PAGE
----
Viscometry: Blood samples were added to the sample cup of a BioProfiler (Vilastic Scientific Inc., Texas, USA). The haematocrit reading obtained using a Coulter Counter (Coulter Corporation, Florida, USA) was entered into the BioProfiler which measured the viscosity and elasticity of whole blood at a frequency of 2 Hz, shear rate of 62.8 per se cond. The haemorheologic measurements at those settings approximate microcirculatory flow patterns. Readings were taken at a projected haematocrit of 45 per cent and temperature of 37°C[14]. Tests were performed within one hour of blood collection.

Statistical analysis: Statistical analysis of differences in group means was performed by analysis of variance (ANOVA) and Duncan's multiple range test using SigmaPlot 11.0 software (Systat Software Inc., San Jose, CA, USA).


   Results & Discussion Top


The viscosity of control blood sample was 4.72 ± 0.38 mPa.s. In the presence of antimalarial drug alone, blood viscosity significantly (P<0.05) decreased to 3.78 ± 0.17 mPa.s. Further significant (P<0.05) reduction to 3.20 ± 0.10 mPa.s was observed with 100 mg vitamin C and to 2.67 ± 0.05 mPa.s (P<0.01) with 500 mg vitamin C, respectively. The elasticity of blood in the control sample was 0.33 ± 0.04 mPa.s; whereas in samples exposed to antimalarial drug alone the elasticity was significantly (P<0.05) lower at 0.24 ± 0.03 mPa.s. there were further significant (P<0.05) reduction to 0.21 ± 0.02 mPa.s in samples exposed to antimalarial drug with 100 mg vitamin C and to 0.13 ± 0.02 mPa.s (P<0.01) in samples with 500 mg vitamin C.

The results of the present study in relation to the effects of artemether/lumefantrine on blood viscosity and elasticity were consistent with an earlier study[12]. Free radicals generated due to artemether increase haemolysis, resulting in a decrease of the haematocrit[11]. The haematocrit is the major determinant of whole blood viscosity[15]. It is, therefore, likely that in the present study, artemether/lumefantrine generated the free radicals that caused increased haemolysis resulting in reduced hematocrit and ultimately reduced whole blood viscosity and elasticity.

The effect of vitamin C on viscosity in this in vitro study was consistent with the findings in human studies where blood viscosity was significantly inversely associated with acute ingestion and blood concentration of vitamin C[16],[17],[18]. Vitamin C was also shown to potentiate the effects of a therapeutic agent on rheological indicators including decreasing blood viscosity and erythrocyte aggregation, and increasing deformability of erythrocytes[19]. Our in vitro results represent the situation in vivo, and suggest that co-administration of vitamin C with artemether/lumefantrine may increase the risk of haemolysis and possible anaemia in patients with malaria.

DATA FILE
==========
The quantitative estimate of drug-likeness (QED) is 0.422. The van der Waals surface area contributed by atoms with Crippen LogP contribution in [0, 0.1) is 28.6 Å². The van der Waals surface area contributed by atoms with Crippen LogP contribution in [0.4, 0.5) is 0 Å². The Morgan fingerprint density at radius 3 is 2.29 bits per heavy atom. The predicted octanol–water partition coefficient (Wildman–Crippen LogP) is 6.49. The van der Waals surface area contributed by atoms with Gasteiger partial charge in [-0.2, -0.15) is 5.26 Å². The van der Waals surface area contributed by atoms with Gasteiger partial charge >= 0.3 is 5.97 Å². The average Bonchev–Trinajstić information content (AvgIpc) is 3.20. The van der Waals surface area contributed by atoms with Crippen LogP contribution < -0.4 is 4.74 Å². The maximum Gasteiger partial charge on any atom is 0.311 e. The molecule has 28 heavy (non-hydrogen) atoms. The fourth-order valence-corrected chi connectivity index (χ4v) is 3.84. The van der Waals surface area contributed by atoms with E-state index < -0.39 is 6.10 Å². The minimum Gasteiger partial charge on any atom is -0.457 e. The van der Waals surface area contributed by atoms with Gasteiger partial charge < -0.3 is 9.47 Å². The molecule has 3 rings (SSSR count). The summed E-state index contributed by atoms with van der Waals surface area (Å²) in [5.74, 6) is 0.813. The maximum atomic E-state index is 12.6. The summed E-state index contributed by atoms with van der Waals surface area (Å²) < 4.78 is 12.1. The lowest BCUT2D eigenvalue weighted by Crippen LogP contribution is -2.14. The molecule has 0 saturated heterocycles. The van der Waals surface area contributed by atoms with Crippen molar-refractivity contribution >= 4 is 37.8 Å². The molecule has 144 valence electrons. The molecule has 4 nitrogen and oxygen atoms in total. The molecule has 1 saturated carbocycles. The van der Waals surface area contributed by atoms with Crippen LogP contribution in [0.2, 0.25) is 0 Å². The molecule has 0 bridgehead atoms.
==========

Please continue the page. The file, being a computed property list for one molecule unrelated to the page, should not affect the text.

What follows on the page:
In erythrocytes, vitamin C exhibits pro-oxidant or antioxidant activity depending on the presence of glutathione or the source of vitamin C, whether intracellular or extracellular[20],[21]. Vitamin C is also reported to induce oxidative stress in Plasmodium-infected erythrocytes[22]. the effects observed in the present study may also be related to the doses (100 and 500 mg) of the vitamin used.

In conclusion, the results of the present study showed that the co-incubation of blood with vitamin C and artemether/lumefantrine in vitro significantly increased the haemolytic effects of the latter. This observation warrants further scientific validation, especially in relation to the practice of vitamin C supplementation with antimalarial therapy.

Conflicts of Interest:

None.

 
   References Top

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Djimdé A, Lefèvre G. Understanding the pharmacokinetics of Coartem®. Malar J 2009;8 (Suppl 1) : S[4].   Back to cited text no. 1
    
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Winkler BC, Orselli SM, Rex TC. The redox couple between glutathione and ascorbic acid: A chemical and physiological perspective. Free Radic Biol Med 1994; 17 : 333-49.  Back to cited text no. 4
    
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Uzuegbu UE. Changes in serum vitamin C concentration by P. falciparum malarial infection in man. J Med Med Sci 2011; 2 : 876-78.  Back to cited text no. 7
    
8.
Ganiyu KA, Akinleye MO, Fola T. A study of the effect of ascorbic acid on the antiplasmodial activity of artemether in Plasmodium Berghei infected mice. J App Pharm Sci 2012; 2 : 96-100.   Back to cited text no. 8
    
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Awodele O, Emeka P, Akintonwa A, Aina O. Antagonistic effect of vitamin E on the efficacy of artesunate against Plasmodium berghei infection in mice. Afr J Biomed Res 2007; 10 : 51-7.   Back to cited text no. 9
    
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12.
Richards PD, Richards AA, McKoy MG, Pepple DJ. The in vitro effects of sulfadoxine/pyrimethamine and artemether/lumefantrine on the viscosity and elasticity of erythrocyte membrane of healthy females. Clin Hemorheol Microcirc 2014; 58 : 507-14.  Back to cited text no. 12
    
13.
Beutler E, Dupare S; G6PD Working Group. Glucose-6-phosphate dehydrogenase deficiency and antimalarial drug development. Am J Trop Med Hyg 2007;77 : 779-89.  Back to cited text no. 13
    
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Nemeth N, Alexy T, Furka A, Baskurt Ok, Meiselman HJ, Furka I, et al. Inter-species differences in hematocrit to blood viscosity ratio. Biorheology 2009; 66 : 155-65.  Back to cited text no. 15
    
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Omolaso B, Akintayo C, Wilson A, Adegbite O, Oluwole F. Acute ingestion of vitamin C decreases blood pressure and plasma viscosity in young adult male and female human subjects. J Environ Sci Toxicol Food Technol 2012; 1 : 28-30.  Back to cited text no. 16
    
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Wannamethee SG, Lowe GD, Rumley A, Bruckdorfer KR, Whincup PH. Associations of vitamin C status, fruit and vegetable intakes, and markers of inflammation and hemostasis. Am J Clin Nutr 2006; 83 : 567-74.   Back to cited text no. 17
    
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Woodward M, Rumley A, Tunstall-Pedoe H, Lowe GD. Associations of blood rheology and interleukin-6 with cardiovascular risk factors and prevalent cardiovascular disease. Br J Haematol 1999; 104 : 246-57.  Back to cited text no. 18
    
19.
Plotnikov MB, Aliev OI, Maslov MJ, Vasiliev AS, Tjukavina NA. Correction of the high blood viscosity syndrome by a mixture of diquertin and ascorbic acid in vitro and in vivo. Phytother Res 2003;17 : 276-8.  Back to cited text no. 19
    
20.
Li SD, Su YD, Li M, Zou CG. Hemin-mediated hemolysis in erythrocytes: Effects of ascorbic acid and glutathione. Acta Biochim Biophys Sin (Shanghai) 2006; 38 : 53-69.   Back to cited text no. 20
    
21.
Mendiratta S, Qu Z, May JM. Erythrocyte defenses against hydrogen peroxide: The role of ascorbic acid. Biochim Biophys Acta 1998; 1380 : 389-95.  Back to cited text no. 21
    
22.
Marva E, Golenser J, Cohen A, Kitrossky N, Har-el R, Chevion M. The effects of ascorbate-induced free radicals on Plasmodium falciparum. Trop Med Parasitol 1992; 43:17-23.  Back to cited text no. 22